Thursday, September 9, 2010


It’s a veritable renaissance, you fools!!! Take advantage of it while you can!!!

For much of the 20th Century, the American newspaper comic strip was an important part of our culture. During the heyday of the art form, strips were printed much bigger than they are now. On Sunday, each strip would get a full page or half-page on sheets that were already bigger than what we get today. Plenty of room for beautiful and detailed art work. Plenty of room for dialogue to help move along often complex plots and establish fascinating characters.

Today, modern strips (and there are a number of good ones) can’t reach the same level of magnificence because they’ve been shrunk, chopped up and (on Sunday) squeezed down to five or six strips per page. Innovative panel design such as was seen in Captain Easy or Prince Valiant Sunday strips are gone, since strips must use standard panel sizes so they can be more easily shoved into their sixth of a page.

But we’re in a Golden age nonetheless, because several different publishers are currently reprinting the classic strips in beautiful volumes.

We’ve got the Complete Terry and the Pirates, by Milt Caniff.

We’ve got the first 15 years of Dick Tracy, by Chester Gould, with more to come.

We’ve got the Phantom, by Lee Falk; Captain Easy, by Roy Crane; Prince Valiant, by Hal Foster; all coming out in formats large enough to properly show off the art work. And it’s often breathtaking art work. That’s not an exaggeration. I was just reading volume 2 of Prince Valiant. Several of Foster’s beautifully illustrated panels literally made me gasp when I looked at them.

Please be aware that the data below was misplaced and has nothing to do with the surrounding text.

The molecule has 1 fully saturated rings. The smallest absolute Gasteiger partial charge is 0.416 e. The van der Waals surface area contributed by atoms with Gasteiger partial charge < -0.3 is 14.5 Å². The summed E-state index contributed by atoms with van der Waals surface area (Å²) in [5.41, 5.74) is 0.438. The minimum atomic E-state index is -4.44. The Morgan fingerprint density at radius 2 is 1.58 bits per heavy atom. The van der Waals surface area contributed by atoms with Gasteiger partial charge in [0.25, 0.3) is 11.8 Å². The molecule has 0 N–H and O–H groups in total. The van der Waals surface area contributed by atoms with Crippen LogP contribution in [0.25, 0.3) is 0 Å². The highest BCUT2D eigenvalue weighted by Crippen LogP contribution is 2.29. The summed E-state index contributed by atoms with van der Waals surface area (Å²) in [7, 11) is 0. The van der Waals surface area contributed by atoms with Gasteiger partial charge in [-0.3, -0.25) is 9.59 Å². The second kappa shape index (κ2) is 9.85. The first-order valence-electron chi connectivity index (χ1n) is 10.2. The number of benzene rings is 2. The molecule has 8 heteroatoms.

There’s also Little Orphan Annie, by Harold Gould; Alex Raymond’s Rip Kirby; and Gasoline Alley, by Frank King. E.C. Segar’s complete run of original Popeye strips are four-sixths published, with the rest coming soon. And about half of a planned 25 volumes reprinting all 50 years of Peanuts is out. Hank Ketchum’s Dennis the Menace is running amok again in reprint volumes.

Run out and sell your car, your TV and your children so you can buy all these volumes. Well, maybe not your children, because you’ll want to share these with them. Sell your annoying second cousin Eustace to the nearest Arab slave dealer and use these funds to buy comic strip reprints.

Actually, slave-trading aside, it’s an often painful decision for those of us who aren’t wealthy (and don’t have room on our shelves for everything) to decide what to get and what not to get. But I work in an art college library, so I can at least make sure I have access to a lot of this stuff via that route.

And that may be a route for you to take as well. For instance, all six volumes of Terry and the Pirates (the best adventure strip ever) can run up to quite a bit of money even with online discounts. If you can buy them yourself, you won’t be sorry--they are a perfect synergy of art and writing, telling stories you'll be happy to revisit over and over again.. But they’re also worthy additions to your public library. So if you can’t buy them yourself (though, really, would anyone actually miss cousin Eustace?), there is the option of requesting that your library get them.

While you’re at it, request that they add my books to their collection as well, would you? Heck, being able to read the greatest comic strips ever plus my prose? We really are in a Golden Age, aren’t we?


  1. Wish they'd get busy and do Alley Oop!

  2. That would be nice. I don't think anyone has ever done a chronological reprint of Alley Oop before. (Not totally sure of that, but even if there was one once, it's long out of print.)


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